Three of us pile into the little car. Marios drives like a true Mario Cart driver – fast and efficient through Larnaka town, around the narrow streets and past the whitewashed homes that are built inches away from the road and Larnaka’s stray cat brigade who are out enjoying a stretch under the soft warm light of the morning’s first rays.
We chat in the car while he drives. He’s very friendly and gives us some of his personal history of how he came to be a scuba diver in Cyprus when he has quite a bit of a English accent. I’m instantly connected as I love people who are happily open about sharing their lives. In a 7-minute drive I discover that Mario was born here, left for England at four years old, returned to Cyprus and completed 26 months of military service, departed for a planned six months in Wales but that turned into 21 years! Now he’s back in Cyprus wishing he’d never left in the first place. He loves his job as a diver and feels like the diving company he works for is more like a family than a business or a job. He drops us off at the front of the marina and we wander up to the boat with all the tanks on it while he zooms off to pick up the other three family members.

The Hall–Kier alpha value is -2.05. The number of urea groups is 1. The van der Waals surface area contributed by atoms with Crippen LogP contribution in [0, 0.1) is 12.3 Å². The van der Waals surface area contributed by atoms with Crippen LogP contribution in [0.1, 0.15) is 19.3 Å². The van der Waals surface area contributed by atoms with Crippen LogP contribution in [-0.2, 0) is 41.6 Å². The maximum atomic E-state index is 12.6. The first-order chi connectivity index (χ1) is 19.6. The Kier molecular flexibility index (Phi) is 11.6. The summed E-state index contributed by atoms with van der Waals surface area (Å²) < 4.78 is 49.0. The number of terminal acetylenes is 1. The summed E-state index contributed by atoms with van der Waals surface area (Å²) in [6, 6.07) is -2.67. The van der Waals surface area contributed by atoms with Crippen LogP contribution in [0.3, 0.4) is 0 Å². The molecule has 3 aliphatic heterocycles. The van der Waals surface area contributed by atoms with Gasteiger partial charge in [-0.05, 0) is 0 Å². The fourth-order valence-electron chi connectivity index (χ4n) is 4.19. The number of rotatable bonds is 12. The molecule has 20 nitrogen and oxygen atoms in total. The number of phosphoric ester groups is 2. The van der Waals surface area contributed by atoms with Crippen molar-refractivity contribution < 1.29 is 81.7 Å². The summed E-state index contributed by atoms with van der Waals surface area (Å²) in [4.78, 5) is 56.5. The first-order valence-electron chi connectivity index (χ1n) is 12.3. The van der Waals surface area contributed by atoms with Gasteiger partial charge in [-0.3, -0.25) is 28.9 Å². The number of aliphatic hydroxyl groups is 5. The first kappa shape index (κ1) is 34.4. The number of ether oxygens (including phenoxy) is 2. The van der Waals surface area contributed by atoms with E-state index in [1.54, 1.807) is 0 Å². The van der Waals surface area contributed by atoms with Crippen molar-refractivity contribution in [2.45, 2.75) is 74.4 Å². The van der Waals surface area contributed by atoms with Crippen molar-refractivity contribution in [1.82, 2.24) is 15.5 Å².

They arrive and we are boarding the boat. A number of people are already sitting on the top deck enjoying a coffee and wifi. We join them and wait for Olga to show up so Steve can pay her what we owe for the diving experience. The cost is 55 euros each (A$80 each) for five hours of bobbing out in the Mediterranean Sea, taking a 20 minute one on one dive with Marios to view the Zenobia wreck and then snorkelling the afternoon away with a lunch on the boat afterwards. Great value. Olga walks in with a group of other customers and greets us as the large happy family. We can see by taking a look around us and tuning in that most of the people on the boat are Russian.
We sign our life away (lol) and those of our children. Once the paperwork is complete we sit down and relax as the boat starts its journey out to the Zenobia Wreck site.
What is the Zenobia Wreck?
The Zenobia wreck lies on the bottom of the Mediterranean Sea just off the coast from Laranka port. It’s locally known as the Titanic of the Mediterranean. A Swedish made cargo ship, Zenobia was on its maiden voyage to Syria when there was some sort of technical malfunction with the balancing tools that control the amount of water coming in and out of its chambers. I’m not a cargo ship expert so not sure what that actually means other than too much water was coming in and not enough getting out? Anyhow, the MS Zenobia stopped off at Crete to get the balancing instrument issue fixed and they departed with the knowledge that the problem had been resolved, and continued onto Larnaka port where it docked. But there must have been further issues. The head of Larnaka’s port requested that the troubled Zenobia cargo ship leave the port site and move out into the Mediterranean just in case.